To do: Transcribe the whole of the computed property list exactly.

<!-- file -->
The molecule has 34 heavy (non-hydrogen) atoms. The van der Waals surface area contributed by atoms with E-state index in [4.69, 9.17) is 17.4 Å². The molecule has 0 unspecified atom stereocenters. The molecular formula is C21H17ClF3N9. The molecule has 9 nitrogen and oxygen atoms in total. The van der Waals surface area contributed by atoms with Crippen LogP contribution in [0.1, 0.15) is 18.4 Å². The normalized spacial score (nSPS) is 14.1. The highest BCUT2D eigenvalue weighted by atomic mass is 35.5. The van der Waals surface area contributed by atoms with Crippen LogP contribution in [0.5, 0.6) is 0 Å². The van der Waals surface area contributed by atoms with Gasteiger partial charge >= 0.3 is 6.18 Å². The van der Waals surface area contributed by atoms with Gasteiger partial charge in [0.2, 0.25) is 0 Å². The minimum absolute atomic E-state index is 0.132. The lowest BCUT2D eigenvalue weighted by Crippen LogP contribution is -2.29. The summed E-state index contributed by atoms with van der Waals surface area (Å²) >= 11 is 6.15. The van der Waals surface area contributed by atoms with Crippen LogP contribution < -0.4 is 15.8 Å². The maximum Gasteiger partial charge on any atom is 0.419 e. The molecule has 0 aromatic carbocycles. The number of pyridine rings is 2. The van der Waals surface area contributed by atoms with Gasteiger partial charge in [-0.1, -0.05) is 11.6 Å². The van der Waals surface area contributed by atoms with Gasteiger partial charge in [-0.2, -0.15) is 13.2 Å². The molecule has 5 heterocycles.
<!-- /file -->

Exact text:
The molecule has 34 heavy (non-hydrogen) atoms. The van der Waals surface area contributed by atoms with E-state index in [4.69, 9.17) is 17.4 Å². The molecule has 0 unspecified atom stereocenters. The molecular formula is C21H17ClF3N9. The molecule has 9 nitrogen and oxygen atoms in total. The van der Waals surface area contributed by atoms with Crippen LogP contribution in [0.1, 0.15) is 18.4 Å². The normalized spacial score (nSPS) is 14.1. The highest BCUT2D eigenvalue weighted by atomic mass is 35.5. The van der Waals surface area contributed by atoms with Crippen LogP contribution in [0.5, 0.6) is 0 Å². The van der Waals surface area contributed by atoms with Gasteiger partial charge >= 0.3 is 6.18 Å². The van der Waals surface area contributed by atoms with Gasteiger partial charge in [0.2, 0.25) is 0 Å². The minimum absolute atomic E-state index is 0.132. The lowest BCUT2D eigenvalue weighted by Crippen LogP contribution is -2.29. The summed E-state index contributed by atoms with van der Waals surface area (Å²) >= 11 is 6.15. The van der Waals surface area contributed by atoms with Crippen LogP contribution < -0.4 is 15.8 Å². The maximum Gasteiger partial charge on any atom is 0.419 e. The molecule has 0 aromatic carbocycles. The number of pyridine rings is 2. The van der Waals surface area contributed by atoms with Gasteiger partial charge in [-0.1, -0.05) is 11.6 Å². The van der Waals surface area contributed by atoms with Gasteiger partial charge in [-0.2, -0.15) is 13.2 Å². The molecule has 5 heterocycles.